lied to me. How many other children of the eighties out there spent their teen years believing in the Gospel of Hughes? And how many felt betrayed when graduation came and the promised love had never materialized?
I started my high school career with Sixteen Candles.
I knew that the guy I had the secret crush on would eventually realize I was there; I just had to go to the right dance to start the wheels in motion.
By sophomore year, it was The Breakfast Club.
I was the loner, the outsider, the freak. But it was okay, because the cute jock was going to kiss me one day and tell me I was pretty.
Junior year was all about Pretty in Pink.
I was living alone with my dad then, and the Great and Powerful Hughes promised me that if I pinched pennies and made my own clothes, Andrew McCarthy would soon start stalking me.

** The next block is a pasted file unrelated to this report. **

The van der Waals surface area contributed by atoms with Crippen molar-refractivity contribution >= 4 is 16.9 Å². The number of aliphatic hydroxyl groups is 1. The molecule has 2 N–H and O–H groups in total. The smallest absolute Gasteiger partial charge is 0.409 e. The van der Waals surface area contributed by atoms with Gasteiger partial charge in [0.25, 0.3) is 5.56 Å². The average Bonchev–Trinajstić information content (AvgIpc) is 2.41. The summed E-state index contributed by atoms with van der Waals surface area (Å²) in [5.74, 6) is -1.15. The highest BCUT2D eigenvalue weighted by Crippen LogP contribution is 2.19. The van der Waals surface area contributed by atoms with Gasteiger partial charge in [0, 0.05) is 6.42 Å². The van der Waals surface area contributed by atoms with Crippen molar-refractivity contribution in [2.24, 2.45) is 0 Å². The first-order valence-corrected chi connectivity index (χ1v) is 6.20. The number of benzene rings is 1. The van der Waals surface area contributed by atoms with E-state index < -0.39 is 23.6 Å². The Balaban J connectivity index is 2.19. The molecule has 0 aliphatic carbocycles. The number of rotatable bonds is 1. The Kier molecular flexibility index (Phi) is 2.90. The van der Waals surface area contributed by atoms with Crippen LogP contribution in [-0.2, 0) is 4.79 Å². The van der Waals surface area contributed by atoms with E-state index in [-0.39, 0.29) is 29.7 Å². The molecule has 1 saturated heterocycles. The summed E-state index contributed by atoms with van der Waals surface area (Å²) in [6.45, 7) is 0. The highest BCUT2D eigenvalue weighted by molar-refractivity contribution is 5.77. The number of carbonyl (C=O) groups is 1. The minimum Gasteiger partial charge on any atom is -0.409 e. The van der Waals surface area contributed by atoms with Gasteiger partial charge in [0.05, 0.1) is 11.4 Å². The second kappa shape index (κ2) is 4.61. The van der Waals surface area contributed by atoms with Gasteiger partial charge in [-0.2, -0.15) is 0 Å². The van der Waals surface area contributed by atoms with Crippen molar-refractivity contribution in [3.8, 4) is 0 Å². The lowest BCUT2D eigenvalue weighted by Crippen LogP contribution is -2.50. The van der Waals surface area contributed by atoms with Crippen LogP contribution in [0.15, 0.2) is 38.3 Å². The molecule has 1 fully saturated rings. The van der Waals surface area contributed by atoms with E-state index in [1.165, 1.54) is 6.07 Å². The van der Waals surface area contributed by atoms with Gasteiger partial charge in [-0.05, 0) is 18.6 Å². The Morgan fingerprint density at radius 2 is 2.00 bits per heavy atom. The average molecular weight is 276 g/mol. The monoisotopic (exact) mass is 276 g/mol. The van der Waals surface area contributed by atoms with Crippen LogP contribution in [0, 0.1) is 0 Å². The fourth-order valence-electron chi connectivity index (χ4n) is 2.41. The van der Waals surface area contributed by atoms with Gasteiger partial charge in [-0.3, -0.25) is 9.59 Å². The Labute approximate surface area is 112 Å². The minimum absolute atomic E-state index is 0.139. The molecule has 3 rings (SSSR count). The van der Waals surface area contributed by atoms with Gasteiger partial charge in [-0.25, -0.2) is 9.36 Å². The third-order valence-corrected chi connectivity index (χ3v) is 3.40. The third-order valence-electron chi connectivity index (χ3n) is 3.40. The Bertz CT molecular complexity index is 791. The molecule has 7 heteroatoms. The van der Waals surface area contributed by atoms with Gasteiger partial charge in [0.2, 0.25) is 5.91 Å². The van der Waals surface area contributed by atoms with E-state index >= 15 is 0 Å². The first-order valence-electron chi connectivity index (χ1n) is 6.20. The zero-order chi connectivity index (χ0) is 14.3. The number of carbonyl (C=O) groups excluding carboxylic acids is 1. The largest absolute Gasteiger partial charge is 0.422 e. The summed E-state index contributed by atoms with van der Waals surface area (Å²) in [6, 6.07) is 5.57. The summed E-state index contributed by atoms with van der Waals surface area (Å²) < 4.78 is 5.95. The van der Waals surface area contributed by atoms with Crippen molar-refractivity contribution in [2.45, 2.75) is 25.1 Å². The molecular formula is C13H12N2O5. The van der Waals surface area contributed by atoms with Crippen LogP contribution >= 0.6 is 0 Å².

And finally, Senior year brought Some Kind of Wonderful
and it's assurances that my best friend would see the light and realize that he actually loved me and not the pretty girl he was chasing all year.
But, alas, the real world is nothing like Shermer, Illinois. I never had that great high school romance. The words of Hughes were just empty promises.
But somewhere along the way, lost in these wonderful fictions, my own "what-if" button got pushed. My imagination was tickled and I, for the first time, put pencil to paper and began to write. My first attempts were dreadful, unoriginal, Hughes-like tales of love and sex amongst foul-mouthed high-school students. But I never stopped. I'm still writing seventeen years later. Admittedly, a lot of what fills the box of notebooks and loose-leaf paper in my closet is pure, derivative crap, but I know there are at least a few original, creative, well written ideas in there, too. I love that I can sit down and create people and places and situations and give them life with just a pen.
And I've got John Hughes to thank for that.